JR: Some larger producers have contracts with utilities coming up for renewal. There is a essentially a quoted contract price out there that's well known and then an assumed inflationary rate beyond that. I think the utilities are likely to simply renew these contacts with their existing producers. The bigger concern is that the Japanese utilities have not renewed contracts and don't have offtake agreements, so they might be forced into the spot market.
TMR: We often hear the uranium market compared to a game of chicken between suppliers and utilities. Is this a useful metaphor?
JR: It's a bit overstated. Suppliers use this comparison in order to suggest that the price of uranium is going to increase, but when we compare in importance the overall cost of running a nuclear power plant versus the cost of 500,000 lb (500 Klb) to 1 Mlb of uranium, the latter is not all that crucial.
Utilities are not that incentivized to haggle over a few dollars a pound, as the suppliers would have you believe. Utilities can now make up any supply shortfalls from their contracts in the open market, and that could lead to a tighter spot market.
TMR: What's the best strategy for investors seeking to benefit from the expected growth of nuclear power?
JR: There are two strategies I like. The first is targeting companies that are not getting full credit for assets that are expected to go into production in the next few years. The second is targeting companies whose portfolios are diversified enough such that they can wait out flat uranium prices.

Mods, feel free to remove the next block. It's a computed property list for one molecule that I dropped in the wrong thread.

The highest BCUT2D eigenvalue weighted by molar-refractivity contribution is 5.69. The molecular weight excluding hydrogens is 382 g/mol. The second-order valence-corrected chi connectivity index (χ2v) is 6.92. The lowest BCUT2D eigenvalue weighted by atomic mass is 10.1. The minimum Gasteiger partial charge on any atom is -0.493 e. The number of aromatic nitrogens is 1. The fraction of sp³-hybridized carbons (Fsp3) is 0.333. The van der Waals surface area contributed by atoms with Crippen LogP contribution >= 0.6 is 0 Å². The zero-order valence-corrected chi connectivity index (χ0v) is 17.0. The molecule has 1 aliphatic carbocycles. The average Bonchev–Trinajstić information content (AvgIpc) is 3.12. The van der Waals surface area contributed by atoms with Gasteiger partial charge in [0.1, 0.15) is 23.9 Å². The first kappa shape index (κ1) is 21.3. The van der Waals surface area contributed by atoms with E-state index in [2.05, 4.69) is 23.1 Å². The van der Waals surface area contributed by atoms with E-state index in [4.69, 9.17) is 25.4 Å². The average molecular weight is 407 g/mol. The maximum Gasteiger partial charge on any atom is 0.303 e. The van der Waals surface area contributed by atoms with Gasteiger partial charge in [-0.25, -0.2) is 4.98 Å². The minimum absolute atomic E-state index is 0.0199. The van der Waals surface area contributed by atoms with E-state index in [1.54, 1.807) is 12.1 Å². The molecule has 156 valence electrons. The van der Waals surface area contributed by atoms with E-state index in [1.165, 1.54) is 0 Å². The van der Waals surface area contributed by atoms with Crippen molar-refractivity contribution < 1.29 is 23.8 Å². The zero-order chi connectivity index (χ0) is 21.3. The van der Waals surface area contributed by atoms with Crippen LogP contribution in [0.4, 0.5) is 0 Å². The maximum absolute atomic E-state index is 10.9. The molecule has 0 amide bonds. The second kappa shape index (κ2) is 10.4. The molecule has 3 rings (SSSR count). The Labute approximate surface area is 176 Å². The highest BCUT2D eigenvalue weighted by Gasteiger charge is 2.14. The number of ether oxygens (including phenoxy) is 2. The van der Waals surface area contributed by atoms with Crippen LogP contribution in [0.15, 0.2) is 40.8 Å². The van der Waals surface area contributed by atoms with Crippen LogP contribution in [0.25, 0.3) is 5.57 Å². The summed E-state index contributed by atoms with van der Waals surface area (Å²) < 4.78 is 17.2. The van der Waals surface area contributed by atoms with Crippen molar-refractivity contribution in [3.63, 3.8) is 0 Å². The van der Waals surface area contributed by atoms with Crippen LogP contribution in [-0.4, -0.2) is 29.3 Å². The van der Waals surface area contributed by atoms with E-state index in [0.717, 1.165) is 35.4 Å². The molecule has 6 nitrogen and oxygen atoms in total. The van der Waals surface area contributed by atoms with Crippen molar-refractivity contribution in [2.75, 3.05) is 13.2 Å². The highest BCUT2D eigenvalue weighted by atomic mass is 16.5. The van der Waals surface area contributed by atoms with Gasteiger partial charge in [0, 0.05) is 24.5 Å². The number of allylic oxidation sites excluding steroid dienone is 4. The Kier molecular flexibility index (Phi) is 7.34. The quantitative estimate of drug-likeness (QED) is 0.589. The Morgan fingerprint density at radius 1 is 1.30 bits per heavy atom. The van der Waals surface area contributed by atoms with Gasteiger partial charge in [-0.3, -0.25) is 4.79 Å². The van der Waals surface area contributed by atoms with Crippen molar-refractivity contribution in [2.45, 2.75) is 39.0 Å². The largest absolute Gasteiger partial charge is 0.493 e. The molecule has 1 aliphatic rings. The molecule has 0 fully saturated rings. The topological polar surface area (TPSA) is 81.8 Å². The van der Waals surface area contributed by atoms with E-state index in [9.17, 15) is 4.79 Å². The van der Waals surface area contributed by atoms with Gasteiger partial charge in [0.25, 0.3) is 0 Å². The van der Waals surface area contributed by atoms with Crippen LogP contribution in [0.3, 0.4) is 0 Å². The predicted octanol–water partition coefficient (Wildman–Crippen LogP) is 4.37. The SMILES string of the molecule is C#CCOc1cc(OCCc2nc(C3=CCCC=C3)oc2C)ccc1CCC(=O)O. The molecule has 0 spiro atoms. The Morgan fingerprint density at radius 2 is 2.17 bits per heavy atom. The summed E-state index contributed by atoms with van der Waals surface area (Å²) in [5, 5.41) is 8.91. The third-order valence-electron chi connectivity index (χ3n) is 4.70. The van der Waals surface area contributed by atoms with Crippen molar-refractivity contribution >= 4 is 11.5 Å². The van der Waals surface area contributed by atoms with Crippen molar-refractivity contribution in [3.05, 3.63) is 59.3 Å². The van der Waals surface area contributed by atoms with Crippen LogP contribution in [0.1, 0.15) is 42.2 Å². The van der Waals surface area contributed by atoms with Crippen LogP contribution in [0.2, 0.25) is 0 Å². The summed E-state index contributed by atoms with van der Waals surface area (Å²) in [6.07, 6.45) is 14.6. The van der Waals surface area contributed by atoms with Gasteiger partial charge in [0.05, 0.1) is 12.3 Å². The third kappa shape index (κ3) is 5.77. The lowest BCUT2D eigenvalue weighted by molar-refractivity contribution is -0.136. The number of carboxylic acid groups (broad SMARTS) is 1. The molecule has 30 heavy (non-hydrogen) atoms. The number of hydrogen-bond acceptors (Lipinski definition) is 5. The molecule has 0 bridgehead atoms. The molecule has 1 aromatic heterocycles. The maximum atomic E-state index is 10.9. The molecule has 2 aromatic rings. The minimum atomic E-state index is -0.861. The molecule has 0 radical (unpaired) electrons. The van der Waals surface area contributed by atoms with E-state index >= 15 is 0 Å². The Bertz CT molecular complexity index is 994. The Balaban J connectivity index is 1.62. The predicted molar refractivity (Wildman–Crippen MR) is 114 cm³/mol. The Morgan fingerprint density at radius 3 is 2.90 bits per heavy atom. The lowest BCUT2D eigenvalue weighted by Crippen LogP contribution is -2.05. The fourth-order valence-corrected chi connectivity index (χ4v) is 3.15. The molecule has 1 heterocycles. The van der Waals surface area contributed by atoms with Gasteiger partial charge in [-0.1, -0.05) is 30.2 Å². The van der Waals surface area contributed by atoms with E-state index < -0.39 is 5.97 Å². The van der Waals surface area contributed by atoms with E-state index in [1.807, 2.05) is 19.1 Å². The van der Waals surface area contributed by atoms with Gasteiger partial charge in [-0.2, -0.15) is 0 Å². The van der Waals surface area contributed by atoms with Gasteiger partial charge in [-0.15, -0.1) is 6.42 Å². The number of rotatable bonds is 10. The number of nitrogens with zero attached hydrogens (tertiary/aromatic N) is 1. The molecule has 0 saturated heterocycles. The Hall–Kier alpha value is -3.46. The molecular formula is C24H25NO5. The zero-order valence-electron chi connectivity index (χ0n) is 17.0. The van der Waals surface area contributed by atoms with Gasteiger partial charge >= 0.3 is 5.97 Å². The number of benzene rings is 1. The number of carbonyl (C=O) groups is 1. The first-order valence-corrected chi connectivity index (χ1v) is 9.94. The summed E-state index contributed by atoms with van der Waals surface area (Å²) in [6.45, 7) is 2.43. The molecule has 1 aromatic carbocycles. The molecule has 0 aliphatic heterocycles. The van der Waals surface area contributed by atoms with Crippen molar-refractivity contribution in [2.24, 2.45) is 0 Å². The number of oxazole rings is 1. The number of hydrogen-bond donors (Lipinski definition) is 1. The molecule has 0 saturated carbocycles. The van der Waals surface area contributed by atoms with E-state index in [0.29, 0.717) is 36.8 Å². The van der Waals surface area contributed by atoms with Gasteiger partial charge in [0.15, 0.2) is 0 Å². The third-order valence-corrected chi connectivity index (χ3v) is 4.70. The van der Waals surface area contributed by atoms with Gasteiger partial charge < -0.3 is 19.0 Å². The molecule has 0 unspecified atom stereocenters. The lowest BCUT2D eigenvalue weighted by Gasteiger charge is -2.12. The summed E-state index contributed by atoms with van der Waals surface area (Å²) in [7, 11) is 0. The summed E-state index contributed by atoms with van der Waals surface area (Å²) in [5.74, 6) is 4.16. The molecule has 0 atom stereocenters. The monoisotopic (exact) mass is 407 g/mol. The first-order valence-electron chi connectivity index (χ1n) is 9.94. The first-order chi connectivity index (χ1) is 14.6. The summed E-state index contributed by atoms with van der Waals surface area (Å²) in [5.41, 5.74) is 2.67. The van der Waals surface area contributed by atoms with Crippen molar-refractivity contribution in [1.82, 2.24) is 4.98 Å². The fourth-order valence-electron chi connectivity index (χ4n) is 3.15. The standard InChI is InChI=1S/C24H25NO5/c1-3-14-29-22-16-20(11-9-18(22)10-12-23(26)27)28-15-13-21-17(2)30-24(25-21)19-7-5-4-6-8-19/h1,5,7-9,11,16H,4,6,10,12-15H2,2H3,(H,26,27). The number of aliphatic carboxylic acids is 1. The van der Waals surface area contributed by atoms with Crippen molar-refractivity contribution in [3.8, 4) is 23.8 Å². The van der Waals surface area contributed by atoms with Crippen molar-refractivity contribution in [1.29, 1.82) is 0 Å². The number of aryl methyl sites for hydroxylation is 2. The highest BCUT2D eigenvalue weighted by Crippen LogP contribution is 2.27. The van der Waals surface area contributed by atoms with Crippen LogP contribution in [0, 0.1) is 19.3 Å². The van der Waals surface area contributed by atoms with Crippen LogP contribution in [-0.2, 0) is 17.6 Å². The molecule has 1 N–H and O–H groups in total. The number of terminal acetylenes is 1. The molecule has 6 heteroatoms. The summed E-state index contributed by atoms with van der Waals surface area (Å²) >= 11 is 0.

TMR: So you see uranium miners as a long-term investment?
JR: Yes. The lead time of new uranium mines is long. So the ability to change the stories of these companies does not usually happen overnight, unless there is an acquisition.
As I said earlier, we expect higher uranium prices, but we haven't seen these companies move because most lack financial flexibility. Should the price of uranium reach the $60–70/lb range, these companies will show the cash flow level needed to justify higher valuation, in our opinion.
TMR: Joe, thank you for your time and your insights.
Joe Reagor is a research analyst with ROTH Capital Partners, providing equity research coverage of the natural resources sector. Prior to ROTH, he worked in equity research at Global Hunter Securities and at Very Independent Research, covering a wide array of resources companies including metals (steel and aluminum), mining (gold, silver and base metals) and forest products (containerboard, OCC, UFS and pulp). Reagor earned a Bachelor of Arts in economics and mathematics from Monmouth University.
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-- Posted Tuesday, April 14 2015 | Digg This Article |